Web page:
More than counting: An intraindividual variability approach to categorical repeated measures (Journals of Gerontology: Series B, 2018)



Rachel E. Koffer, Nilam Ram, David M. Almeida. 2018. "More than counting: An intraindividual variability approach to categorical repeated measures." The Journals of Gerontology: Series B, 73(1): 87-99. (Published online September 2017).  doi: 10.1093/geronb/gbx086





Age-related differences in daily experiences are often described using summaries of categorical repeated measures, including typologies of stressors, activities, social partners, and coping strategies. This paper illustrates how an intraindividual variability (IIV) framework can be used to extract additional meaning from categorical IIV data.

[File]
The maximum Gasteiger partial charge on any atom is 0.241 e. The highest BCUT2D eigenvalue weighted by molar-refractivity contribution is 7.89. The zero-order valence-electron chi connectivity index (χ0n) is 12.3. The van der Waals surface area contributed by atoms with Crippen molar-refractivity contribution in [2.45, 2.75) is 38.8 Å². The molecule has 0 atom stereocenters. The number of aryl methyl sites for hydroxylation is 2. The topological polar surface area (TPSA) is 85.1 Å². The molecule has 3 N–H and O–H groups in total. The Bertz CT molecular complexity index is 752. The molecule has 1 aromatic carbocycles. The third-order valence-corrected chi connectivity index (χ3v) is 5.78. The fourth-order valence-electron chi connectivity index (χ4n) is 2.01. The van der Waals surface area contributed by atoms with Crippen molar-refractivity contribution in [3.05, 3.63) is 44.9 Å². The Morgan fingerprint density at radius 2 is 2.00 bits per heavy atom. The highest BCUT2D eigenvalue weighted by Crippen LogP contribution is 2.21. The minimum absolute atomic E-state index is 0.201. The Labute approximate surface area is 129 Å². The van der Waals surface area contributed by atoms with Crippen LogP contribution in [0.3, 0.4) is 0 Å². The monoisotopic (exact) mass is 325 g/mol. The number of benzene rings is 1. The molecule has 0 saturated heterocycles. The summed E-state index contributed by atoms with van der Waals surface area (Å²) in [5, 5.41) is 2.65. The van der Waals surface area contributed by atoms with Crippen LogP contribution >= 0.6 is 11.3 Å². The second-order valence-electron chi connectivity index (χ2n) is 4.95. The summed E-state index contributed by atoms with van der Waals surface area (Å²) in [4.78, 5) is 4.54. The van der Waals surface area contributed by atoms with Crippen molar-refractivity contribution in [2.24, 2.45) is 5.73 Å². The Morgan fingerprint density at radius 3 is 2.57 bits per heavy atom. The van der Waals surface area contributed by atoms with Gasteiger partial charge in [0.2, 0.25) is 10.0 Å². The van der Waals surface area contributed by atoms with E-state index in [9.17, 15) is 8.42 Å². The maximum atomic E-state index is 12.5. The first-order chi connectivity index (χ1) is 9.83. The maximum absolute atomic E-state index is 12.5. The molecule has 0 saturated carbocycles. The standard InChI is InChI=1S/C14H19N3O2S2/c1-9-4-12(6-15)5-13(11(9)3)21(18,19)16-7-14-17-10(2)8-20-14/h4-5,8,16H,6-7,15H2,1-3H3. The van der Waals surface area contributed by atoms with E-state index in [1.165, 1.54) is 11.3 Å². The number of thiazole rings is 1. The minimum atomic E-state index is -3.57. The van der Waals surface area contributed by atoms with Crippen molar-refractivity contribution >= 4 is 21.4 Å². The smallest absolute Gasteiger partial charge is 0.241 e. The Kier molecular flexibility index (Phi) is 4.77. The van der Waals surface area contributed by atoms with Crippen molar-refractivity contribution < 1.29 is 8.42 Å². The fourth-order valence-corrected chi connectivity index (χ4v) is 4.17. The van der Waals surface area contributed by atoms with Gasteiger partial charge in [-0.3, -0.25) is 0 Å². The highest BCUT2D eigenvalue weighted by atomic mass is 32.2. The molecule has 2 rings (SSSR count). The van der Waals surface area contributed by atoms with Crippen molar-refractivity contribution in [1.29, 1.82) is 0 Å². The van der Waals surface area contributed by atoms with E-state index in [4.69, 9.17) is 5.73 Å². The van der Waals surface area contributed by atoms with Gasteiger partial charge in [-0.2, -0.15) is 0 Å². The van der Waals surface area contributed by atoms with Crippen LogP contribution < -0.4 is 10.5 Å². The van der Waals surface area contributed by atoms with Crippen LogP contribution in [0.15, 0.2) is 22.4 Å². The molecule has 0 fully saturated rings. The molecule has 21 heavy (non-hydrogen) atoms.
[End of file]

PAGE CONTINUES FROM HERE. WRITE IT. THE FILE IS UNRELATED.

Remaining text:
Using 8-occasion categorical data on daily stressors from the National Study of Daily Experiences (N = 1,499, MAge = 46.74, SDAge= 12.91), we derive and compute six IIV metrics that invoke numeric and nominal measurement of the central tendency, dispersion, and asymmetry of individuals’ stressor experiences and examine how these metrics, relative dominance, diversity, log-skew and mode, spread, order, are related to age and interindividual differences in negative affect.


Results demonstrate the utility of the numeric and nominal categorical IIV metrics, with theoretically meaningful age gradients in the three numeric IIV stressor metrics and five of six IIV metrics mapping differences in negative affect.


Findings highlight how the unique constructs measured by these six metrics of categorical IIV may be used to examine dynamic process, study interindividual and age-related differences, and expand the variety of developmental research questions that may be answered using categorical repeated measures data.